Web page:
How to Write an Affidavit for Child Custody

An affidavit for child custody is a legal document that provides sworn statements or testimony from an individual regarding aspects of a child custody case. This document can be submitted to the family law courts to support or oppose a suggested child custody arrangement. To learn more about submitting an affidavit or for legal assistance with this type of document, contact the San Diego child custody lawyers at Boyd Law.

Key Elements of a Child Custody Affidavit

The goal of a child custody affidavit is to present facts, evidence and arguments that are relevant to a child custody or visitation case. Affidavits are often prepared by parents seeking custody of a child to prove their ability to provide for the child’s needs and best interests. It is a sworn and written statement made under oath attesting to the truth of the information being given.

The key elements that an affidavit for child custody must contain are:

Introduction: a heading that clearly marks the document as an affidavit for child custody, along with the name of the child, the state and county where the case is being heard, the name of the individual, and the individual’s address and contact information.

Sworn statement: a sentence either at the beginning or the end of the affidavit in which the individual swears under penalty of perjury that the information provided is true and accurate to the best of his or her knowledge.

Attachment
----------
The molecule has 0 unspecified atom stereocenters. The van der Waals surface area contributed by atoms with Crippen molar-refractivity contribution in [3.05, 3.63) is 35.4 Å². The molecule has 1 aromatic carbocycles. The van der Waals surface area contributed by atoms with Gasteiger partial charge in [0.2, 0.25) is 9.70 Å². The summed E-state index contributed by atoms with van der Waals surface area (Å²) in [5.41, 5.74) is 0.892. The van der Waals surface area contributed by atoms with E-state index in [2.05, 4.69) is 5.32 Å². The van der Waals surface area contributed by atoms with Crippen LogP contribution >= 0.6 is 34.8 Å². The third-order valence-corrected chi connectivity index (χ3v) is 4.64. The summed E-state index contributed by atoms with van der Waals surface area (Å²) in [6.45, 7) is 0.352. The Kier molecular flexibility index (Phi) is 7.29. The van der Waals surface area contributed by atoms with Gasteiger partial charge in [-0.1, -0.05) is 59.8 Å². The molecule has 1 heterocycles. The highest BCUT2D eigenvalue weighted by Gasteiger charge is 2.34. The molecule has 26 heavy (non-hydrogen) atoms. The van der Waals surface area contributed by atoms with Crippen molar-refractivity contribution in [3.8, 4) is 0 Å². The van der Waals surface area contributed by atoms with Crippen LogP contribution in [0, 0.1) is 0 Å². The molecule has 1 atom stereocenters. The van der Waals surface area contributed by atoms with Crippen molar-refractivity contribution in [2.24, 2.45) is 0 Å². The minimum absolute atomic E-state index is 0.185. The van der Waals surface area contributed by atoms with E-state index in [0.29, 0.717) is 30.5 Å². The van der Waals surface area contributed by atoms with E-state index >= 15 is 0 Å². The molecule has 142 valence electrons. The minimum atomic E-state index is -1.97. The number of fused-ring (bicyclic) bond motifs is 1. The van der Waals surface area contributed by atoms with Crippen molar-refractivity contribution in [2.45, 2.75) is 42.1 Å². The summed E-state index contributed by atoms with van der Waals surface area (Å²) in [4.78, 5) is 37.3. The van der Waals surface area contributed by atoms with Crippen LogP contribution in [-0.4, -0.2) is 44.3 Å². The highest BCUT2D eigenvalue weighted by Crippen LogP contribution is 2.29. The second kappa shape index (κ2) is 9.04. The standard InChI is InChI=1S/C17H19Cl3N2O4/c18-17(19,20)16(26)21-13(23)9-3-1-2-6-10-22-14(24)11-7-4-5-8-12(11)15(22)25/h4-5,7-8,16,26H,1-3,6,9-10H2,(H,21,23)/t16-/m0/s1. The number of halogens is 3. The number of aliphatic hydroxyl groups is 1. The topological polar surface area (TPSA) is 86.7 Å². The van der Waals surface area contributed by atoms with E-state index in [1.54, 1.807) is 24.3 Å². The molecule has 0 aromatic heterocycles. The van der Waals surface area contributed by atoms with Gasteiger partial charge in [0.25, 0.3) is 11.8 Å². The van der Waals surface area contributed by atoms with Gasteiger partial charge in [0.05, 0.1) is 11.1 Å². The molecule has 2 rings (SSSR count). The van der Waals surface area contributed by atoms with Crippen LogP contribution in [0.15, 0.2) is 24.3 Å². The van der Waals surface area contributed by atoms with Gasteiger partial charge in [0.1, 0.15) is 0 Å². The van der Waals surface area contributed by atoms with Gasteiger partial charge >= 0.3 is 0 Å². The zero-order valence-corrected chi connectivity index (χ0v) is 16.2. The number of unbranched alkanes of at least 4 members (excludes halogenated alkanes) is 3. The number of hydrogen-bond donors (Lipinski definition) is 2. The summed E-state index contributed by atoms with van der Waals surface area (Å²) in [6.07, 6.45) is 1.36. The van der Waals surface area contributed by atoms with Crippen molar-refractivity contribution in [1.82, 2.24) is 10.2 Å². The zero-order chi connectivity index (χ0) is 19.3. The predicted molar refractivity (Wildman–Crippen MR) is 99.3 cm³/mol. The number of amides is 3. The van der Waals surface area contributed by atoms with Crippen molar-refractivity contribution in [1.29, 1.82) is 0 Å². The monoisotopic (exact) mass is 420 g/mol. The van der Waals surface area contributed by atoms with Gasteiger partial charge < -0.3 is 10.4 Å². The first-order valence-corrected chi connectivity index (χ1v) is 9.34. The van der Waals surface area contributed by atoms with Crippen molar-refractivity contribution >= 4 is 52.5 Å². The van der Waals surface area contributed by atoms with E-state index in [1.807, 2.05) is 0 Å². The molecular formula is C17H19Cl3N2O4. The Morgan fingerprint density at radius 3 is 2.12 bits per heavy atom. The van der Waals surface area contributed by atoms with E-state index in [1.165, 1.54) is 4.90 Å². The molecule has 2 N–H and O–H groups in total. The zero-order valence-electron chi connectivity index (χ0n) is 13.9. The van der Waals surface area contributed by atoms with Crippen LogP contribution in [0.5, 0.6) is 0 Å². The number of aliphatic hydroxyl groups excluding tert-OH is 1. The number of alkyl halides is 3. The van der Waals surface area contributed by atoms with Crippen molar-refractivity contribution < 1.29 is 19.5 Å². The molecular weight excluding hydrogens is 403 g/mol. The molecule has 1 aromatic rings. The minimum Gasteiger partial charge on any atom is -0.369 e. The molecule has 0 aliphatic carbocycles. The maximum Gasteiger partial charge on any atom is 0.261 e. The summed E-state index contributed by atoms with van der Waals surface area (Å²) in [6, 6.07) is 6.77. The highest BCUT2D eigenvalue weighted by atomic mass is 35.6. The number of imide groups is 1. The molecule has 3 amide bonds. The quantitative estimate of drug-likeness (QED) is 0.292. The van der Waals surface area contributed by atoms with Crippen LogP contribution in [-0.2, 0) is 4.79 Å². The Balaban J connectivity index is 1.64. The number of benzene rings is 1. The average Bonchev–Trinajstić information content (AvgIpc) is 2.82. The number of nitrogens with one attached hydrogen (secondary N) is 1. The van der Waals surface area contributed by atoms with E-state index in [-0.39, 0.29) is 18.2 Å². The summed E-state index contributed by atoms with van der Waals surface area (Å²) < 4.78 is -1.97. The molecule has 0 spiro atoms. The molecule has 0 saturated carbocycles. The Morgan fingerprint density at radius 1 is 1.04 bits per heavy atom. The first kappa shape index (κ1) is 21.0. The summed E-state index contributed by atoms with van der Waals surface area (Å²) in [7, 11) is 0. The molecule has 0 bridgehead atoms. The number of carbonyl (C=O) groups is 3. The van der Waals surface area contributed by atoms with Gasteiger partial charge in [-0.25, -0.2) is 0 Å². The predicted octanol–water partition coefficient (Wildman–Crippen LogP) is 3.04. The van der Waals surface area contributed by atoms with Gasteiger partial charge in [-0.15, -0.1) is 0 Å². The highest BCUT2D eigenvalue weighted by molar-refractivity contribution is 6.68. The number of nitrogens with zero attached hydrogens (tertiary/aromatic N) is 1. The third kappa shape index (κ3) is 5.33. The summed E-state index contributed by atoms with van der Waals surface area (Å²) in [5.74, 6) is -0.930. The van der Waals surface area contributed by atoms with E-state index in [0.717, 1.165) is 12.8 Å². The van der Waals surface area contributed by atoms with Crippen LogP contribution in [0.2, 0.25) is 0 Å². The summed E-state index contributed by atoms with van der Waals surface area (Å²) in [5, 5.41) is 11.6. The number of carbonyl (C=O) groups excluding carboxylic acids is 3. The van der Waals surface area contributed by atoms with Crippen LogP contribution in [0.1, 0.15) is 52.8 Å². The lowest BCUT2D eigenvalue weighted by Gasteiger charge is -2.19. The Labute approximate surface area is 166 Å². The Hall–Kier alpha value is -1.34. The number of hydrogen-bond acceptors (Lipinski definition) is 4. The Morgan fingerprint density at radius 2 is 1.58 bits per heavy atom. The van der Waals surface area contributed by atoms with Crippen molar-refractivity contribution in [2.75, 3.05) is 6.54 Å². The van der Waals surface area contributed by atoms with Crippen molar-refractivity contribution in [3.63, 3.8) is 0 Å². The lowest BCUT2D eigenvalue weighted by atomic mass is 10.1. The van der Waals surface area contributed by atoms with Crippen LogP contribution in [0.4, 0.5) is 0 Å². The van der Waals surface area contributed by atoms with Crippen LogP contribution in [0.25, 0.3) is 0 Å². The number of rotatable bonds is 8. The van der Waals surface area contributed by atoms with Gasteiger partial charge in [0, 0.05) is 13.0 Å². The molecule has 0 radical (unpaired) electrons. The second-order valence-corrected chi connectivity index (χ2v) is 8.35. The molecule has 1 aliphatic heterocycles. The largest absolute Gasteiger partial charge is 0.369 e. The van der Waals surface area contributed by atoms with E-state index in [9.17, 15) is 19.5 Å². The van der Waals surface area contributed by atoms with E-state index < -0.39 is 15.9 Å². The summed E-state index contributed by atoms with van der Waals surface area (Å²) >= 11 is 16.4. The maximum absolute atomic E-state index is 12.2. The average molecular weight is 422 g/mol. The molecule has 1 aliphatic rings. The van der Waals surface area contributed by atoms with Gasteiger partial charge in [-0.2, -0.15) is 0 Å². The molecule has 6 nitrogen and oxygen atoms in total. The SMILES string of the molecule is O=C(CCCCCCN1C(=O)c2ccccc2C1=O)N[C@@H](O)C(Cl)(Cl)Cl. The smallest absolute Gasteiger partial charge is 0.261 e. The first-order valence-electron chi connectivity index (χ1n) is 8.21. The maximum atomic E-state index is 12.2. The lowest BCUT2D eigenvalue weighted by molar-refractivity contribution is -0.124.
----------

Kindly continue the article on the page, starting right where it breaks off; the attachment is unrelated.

Background information: facts about the individual’s relationship to and with the child to develop credibility and connection. It can help to include the child’s current living situation and how it involves the individual, along with details about the child’s preferences and daily routines.

Custody request: a statement clearly outlining the individual’s preferred custody or visitation arrangement. The affidavit should explicitly discuss how the arrangement aligns with the best interests of the child by protecting his or her health, safety and overall well-being.

Supporting facts: details about the preferred arrangement and evidence or documentation proving the individual’s ability to meet the child’s needs. Supporting information and evidence should be as detailed as possible.

Rebuttal of counterarguments: if there are potential arguments against the ideas put forth in the affidavit, it can address these and provide rebuttal arguments or evidence refuting possible concerns.

Conclusion: the affidavit should finish with a summary of its main points and a reiteration of why the requested child custody arrangement is in the best interests of the child. It may also express the individual’s willingness to comply with the court’s decisions either way.

A child custody affidavit must be in writing; verbal affidavits are not acceptable. In addition, the document must be signed by the individual and notarized (witnessed and signed by a notary). Notarization confirms that you swore as to the truth of the statements made under penalty of perjury.

When to Contact a Child Custody Attorney

The specific information included in an affidavit for child custody can vary depending on the circumstances. You can ensure your affidavit includes everything it should and presents your custody arrangement in the strongest possible way by working with a family law attorney in San Diego to complete the legal document.

A child custody lawyer can explain the parts of an affidavit to you, help you draft the document and submit it to the courts on your behalf. You can trust your lawyer to take all of the steps necessary to support your child custody case goals. For more information about a child custody affidavit, contact Boyd Law at (916) 840-2050 to request a free consultation.